Saudi Arabia urges OPEC to cut oil output to low end of target

Energy, Industry and Mineral Resources Minister Khalid Al-Falih.
Updated 18 November 2016

Saudi Arabia urges OPEC to cut oil output to low end of target

RIYADH/DOHA: Saudi Energy Minister Khalid Al-Falih said on Thursday he was optimistic about OPEC’s deal to limit oil output and mentioned the lower end of a previously agreed production target, helping spur a rally in the price of crude.
The Organization of the Petroleum Exporting Countries, at a meeting in Algeria in September, made a preliminary deal to limit oil output. The details are meant to be finalized when OPEC ministers gather in Vienna on Nov. 30.
Al-Falih told Al-Arabiya TV that the oil market was on a path toward becoming balanced and that “reaching (a decision) to activate that ceiling of 32.5 million barrels per day (bpd) will speed up the (market) recovery and will benefit producers and consumers.”
OPEC agreed on Sept. 28 to limit supply to between 32.5 million and 33 million bpd, with special conditions given to Libya, Nigeria and Iran, whose output has been hit by wars or sanctions.
Al-Falih and other ministers have said previously that OPEC would reduce output to that range, without specifying the higher or lower end.
Oil prices climbed above $47 a barrel on Thursday as comments from Al-Falih and other ministers boosted expectations that OPEC would complete the deal.
“I’m still optimistic that the consensus reached in Algeria for capping production will translate, God willing, into caps on states’ levels and fair and balanced cuts among countries,” he said.
A number of OPEC energy ministers, including Al-Falih, are expected to meet informally in Doha on the sidelines of a gas exporters’ conference to try to build consensus.
Algeria’s Energy Minister Nouredine Bouterfa said the issue of Iran’s production would not undermine a deal.
“There is strong consensus among OPEC producers for a freeze,” he told Reuters.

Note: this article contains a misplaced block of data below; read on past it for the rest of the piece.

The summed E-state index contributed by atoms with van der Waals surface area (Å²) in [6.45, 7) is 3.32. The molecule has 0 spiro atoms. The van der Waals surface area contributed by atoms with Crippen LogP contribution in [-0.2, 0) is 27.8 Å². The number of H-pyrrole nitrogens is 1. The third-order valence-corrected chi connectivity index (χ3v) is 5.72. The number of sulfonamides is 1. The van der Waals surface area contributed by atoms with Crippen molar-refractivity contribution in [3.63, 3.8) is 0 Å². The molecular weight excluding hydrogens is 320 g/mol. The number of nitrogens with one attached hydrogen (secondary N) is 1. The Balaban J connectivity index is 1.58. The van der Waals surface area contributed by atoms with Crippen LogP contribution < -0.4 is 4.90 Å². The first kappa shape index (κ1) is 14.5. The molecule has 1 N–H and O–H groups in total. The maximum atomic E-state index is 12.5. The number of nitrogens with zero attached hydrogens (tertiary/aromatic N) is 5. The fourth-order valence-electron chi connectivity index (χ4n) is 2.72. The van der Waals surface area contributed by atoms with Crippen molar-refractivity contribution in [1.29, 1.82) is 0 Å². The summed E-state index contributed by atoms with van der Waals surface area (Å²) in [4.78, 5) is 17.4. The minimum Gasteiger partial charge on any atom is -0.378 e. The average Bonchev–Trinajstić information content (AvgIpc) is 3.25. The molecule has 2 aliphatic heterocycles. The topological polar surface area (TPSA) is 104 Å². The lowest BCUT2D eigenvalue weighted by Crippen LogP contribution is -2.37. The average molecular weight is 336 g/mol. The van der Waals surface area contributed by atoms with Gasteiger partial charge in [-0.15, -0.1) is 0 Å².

“Iran is not a problem. Iran is a particular situation and needs particular treatment. They will not have the same rule for the reduction. We will study what the best solution is for Iran.”
Qatar’s Energy Minister Mohammed Al-Sada said Iran and Iraq — which has also sought special treatment in any supply cut — were being asked to freeze output at current levels.
“We are discussing with both countries on that and we are looking at various ways and means of coming to a mutual understanding,” Sada told reporters.
Non-OPEC exporter Russia is ready to support OPEC’s decision on an output freeze and sees a good chance that it can agree terms by Nov. 30, Russian Energy Minister Alexander Novak said on Wednesday.
Al-Falih told Al-Arabiya that he hoped an agreement with Russia to cooperate on market stability would correspond with OPEC’s meeting on Nov. 30.


Greek town bets on slow tourism to overcome virus

Updated 12 August 2020

Greek town bets on slow tourism to overcome virus

  • The pandemic is an opportunity to promote alternative tourism, fishing tourism

PREVEZA, Greece: Yannis Yovanos scans the waters of the Ambracian Gulf with his binoculars for dolphins shooting into the air before curving back down into the sea.